Senator Amy Klobuchar Enters Presidential Race

Minnesota Senator Amy Klobuchar became the latest Democrat to enter the 2020 race on Sunday.

Yesterday Minnesota Senator Amy Klobuchar became the latest entrant into the race for the Democratic nomination for President:

MINNEAPOLIS — Amy Klobuchar, the third-term Minnesota senator, entered the race for the Democratic presidential nomination on Sunday, hopeful that her moderate politics, Midwestern roots and carefully cultivated history of bipartisanship can appeal to a broad swath of voters in contentious times.

On a snow-covered stage here along the banks of the Mississippi River, with the temperature barely above single digits, Ms. Klobuchar said that as president, she would “focus on getting things done.”

“For too long, leaders in Washington have sat on the sidelines while others try to figure out what to do about our changing economy and its impact on our lives, what to do about the disruptive nature of new technologies, income inequality, the political and geographic divides, the changing climate, the tumult in our world,” she said.

“Let’s stop seeing those obstacles as obstacles on our path,” she continued. “Let’s see those obstacles as our path.”

Ms. Klobuchar, 58, is the fifth woman currently serving in Congress to announce her candidacy, joining a crowded and diverse field of Democratic presidential hopefuls. With most of the top-tier candidates hailing from coastal states, Ms. Klobuchar believes her low-key brand of “Minnesota nice” politics could make her a compelling candidate, particularly to the Iowa voters who cast the first primary votes and in states like Wisconsin, Michigan and Pennsylvania that swung the 2016 election to President Trump.

A politician who prides herself on being able to “disagree without being disagreeable,” Ms. Klobuchar coasted to victory in November, beating her Republican opponent with 60 percent of the vote in a state that Mr. Trump nearly won in 2016.

Despite her friendly public persona, she’s said to be a difficult boss. A survey of senators by the website LegiStorm from 2001 to 2016 found that her office had the highest turnover in the Senate. “I have high expectations,” she told The New York Times last year. A recent HuffPost article portrayed her as a demanding manager who lost some potential 2020 campaign staff members because of her reputation.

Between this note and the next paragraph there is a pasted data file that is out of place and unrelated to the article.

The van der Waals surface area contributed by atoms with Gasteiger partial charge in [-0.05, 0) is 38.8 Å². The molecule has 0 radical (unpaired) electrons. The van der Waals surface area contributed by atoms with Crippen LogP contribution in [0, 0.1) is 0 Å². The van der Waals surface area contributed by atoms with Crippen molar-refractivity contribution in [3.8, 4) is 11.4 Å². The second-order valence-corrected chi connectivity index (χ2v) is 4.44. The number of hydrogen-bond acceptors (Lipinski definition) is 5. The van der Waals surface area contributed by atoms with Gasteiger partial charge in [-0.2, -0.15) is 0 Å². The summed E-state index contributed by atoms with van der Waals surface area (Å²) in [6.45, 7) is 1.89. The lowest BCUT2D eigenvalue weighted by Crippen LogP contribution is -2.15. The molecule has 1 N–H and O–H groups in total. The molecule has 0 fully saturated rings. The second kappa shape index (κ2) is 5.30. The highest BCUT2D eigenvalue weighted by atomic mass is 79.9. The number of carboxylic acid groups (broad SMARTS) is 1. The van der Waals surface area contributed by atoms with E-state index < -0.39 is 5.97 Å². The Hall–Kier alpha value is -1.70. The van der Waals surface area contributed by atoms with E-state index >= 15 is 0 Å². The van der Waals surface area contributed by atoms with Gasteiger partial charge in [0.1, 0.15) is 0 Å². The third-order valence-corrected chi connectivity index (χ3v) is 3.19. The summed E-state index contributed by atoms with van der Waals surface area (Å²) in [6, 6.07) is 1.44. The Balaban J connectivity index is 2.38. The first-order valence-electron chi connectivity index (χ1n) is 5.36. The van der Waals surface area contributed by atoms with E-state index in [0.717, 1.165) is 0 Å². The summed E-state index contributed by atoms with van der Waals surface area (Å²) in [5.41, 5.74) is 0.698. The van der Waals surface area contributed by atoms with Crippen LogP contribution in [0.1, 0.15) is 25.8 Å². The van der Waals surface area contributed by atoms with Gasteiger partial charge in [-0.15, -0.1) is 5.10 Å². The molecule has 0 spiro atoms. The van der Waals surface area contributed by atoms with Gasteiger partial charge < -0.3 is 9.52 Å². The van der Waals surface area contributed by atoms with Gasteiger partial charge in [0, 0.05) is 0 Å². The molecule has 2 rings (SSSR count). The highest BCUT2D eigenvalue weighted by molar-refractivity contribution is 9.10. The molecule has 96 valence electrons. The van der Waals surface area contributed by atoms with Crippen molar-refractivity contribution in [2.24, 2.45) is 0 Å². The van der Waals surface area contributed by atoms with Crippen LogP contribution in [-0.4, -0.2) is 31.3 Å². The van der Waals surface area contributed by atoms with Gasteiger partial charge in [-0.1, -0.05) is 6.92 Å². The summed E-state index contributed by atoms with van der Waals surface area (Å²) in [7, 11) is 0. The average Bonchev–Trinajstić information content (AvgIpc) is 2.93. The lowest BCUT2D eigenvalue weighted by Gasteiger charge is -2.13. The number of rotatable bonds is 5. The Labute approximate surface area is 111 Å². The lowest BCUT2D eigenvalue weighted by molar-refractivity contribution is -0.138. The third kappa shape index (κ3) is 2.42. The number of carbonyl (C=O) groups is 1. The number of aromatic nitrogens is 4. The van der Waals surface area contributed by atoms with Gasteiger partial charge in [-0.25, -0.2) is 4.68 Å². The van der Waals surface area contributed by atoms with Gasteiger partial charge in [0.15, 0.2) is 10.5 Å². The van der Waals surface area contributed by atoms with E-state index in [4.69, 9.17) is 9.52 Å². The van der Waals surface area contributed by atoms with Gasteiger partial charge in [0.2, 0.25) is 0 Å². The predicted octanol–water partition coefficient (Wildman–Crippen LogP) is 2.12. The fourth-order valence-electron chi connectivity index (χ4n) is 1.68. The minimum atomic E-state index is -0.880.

Ms. Klobuchar said Sunday that she would focus on reforming election laws, including a plan to automatically register people to vote when they turned 18. She also pledged to enter a mutual agreement to fight climate change, and to expand laws protecting online privacy.

While her approach may appeal to centrists and moderate Republicans in her home state, her breaks with liberal orthodoxy risk alienating the ascendant progressive wing of her party. Ms. Klobuchar backs a less expansive college affordability proposal, has not embraced Senator Bernie Sanders’s “Medicare for all” legislation and has not joined the movement to abolish the Immigration and Customs Enforcement agency.

Based on her resume, Klobuchar seems like someone who could easily become a top tier candidate for the nomination once she’s able to increase her name recognition among Democrats outside of Minnesota. Prior to entering national politics, she served as the County Attorney for Hennepin County, the most populous county in Minnesota. She was also quite active in the Democratic-Farmer-Labor Party (DFL), which is the moniker that the Democratic Party goes by in Minnesota. In 2006, she ran for and easily won the nomination of the DFL and went on to an easy win in the General Election that November to replace retiring Senator Mark Dayton. Six years later, she was again easily re-elected with a wider margin of victory than Barack Obama received in the state. Finally, in November 2018, she was again re-elected by a wide margin notwithstanding the fact that Donald Trump had come within two percentage points of winning the state in 2016. Given all of that, it’s understandable that Klobuchar would be on the short-list for the 2020 nomination, especially since there will be significant pressure on Democrats to once again give their top slot to a female candidate in the wake of the Clinton loss in the 2016 election, the rise of the MeToo movement, and the success of female candidates and role of female voters in the 2018 midterms. Additionally, Democrats would be smart to look at candidates from the Midwest who can attract the voters that had supported Barack Obama in 2008 and 2012 and then ended up switching to Donald Trump in 2016. It’s not clear that Klobuchar is that candidate, but she seems to have a lot of what Democrats might be looking for in 2020 if they actually want to beat Donald Trump.